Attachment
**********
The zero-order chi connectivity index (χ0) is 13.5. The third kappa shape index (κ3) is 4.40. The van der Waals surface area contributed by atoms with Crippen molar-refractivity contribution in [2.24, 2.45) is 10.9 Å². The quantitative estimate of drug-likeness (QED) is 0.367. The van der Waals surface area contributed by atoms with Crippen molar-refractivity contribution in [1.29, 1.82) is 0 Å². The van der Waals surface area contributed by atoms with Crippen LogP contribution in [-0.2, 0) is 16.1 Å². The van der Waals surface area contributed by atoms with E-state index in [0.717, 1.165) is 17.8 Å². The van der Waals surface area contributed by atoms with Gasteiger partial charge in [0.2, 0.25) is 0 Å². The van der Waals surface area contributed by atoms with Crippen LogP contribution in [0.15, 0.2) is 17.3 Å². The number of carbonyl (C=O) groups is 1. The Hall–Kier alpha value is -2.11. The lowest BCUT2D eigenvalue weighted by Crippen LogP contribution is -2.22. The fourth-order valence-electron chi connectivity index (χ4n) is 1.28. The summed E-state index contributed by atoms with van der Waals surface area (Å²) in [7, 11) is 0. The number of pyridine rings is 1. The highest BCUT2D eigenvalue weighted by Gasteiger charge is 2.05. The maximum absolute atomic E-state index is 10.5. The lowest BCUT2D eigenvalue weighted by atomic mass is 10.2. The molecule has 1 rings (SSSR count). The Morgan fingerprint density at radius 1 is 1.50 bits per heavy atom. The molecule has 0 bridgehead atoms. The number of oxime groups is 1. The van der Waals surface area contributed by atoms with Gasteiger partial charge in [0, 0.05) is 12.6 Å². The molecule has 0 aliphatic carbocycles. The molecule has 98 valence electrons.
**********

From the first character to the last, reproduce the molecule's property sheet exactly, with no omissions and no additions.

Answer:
The zero-order chi connectivity index (χ0) is 13.5. The third kappa shape index (κ3) is 4.40. The van der Waals surface area contributed by atoms with Crippen molar-refractivity contribution in [2.24, 2.45) is 10.9 Å². The quantitative estimate of drug-likeness (QED) is 0.367. The van der Waals surface area contributed by atoms with Crippen molar-refractivity contribution in [1.29, 1.82) is 0 Å². The van der Waals surface area contributed by atoms with Crippen LogP contribution in [-0.2, 0) is 16.1 Å². The van der Waals surface area contributed by atoms with E-state index in [0.717, 1.165) is 17.8 Å². The van der Waals surface area contributed by atoms with Gasteiger partial charge in [0.2, 0.25) is 0 Å². The van der Waals surface area contributed by atoms with Crippen LogP contribution in [0.15, 0.2) is 17.3 Å². The number of carbonyl (C=O) groups is 1. The Hall–Kier alpha value is -2.11. The lowest BCUT2D eigenvalue weighted by Crippen LogP contribution is -2.22. The fourth-order valence-electron chi connectivity index (χ4n) is 1.28. The summed E-state index contributed by atoms with van der Waals surface area (Å²) in [7, 11) is 0. The number of pyridine rings is 1. The highest BCUT2D eigenvalue weighted by Gasteiger charge is 2.05. The maximum absolute atomic E-state index is 10.5. The lowest BCUT2D eigenvalue weighted by atomic mass is 10.2. The molecule has 1 rings (SSSR count). The Morgan fingerprint density at radius 1 is 1.50 bits per heavy atom. The molecule has 0 bridgehead atoms. The number of oxime groups is 1. The van der Waals surface area contributed by atoms with Gasteiger partial charge in [0, 0.05) is 12.6 Å². The molecule has 0 aliphatic carbocycles. The molecule has 98 valence electrons.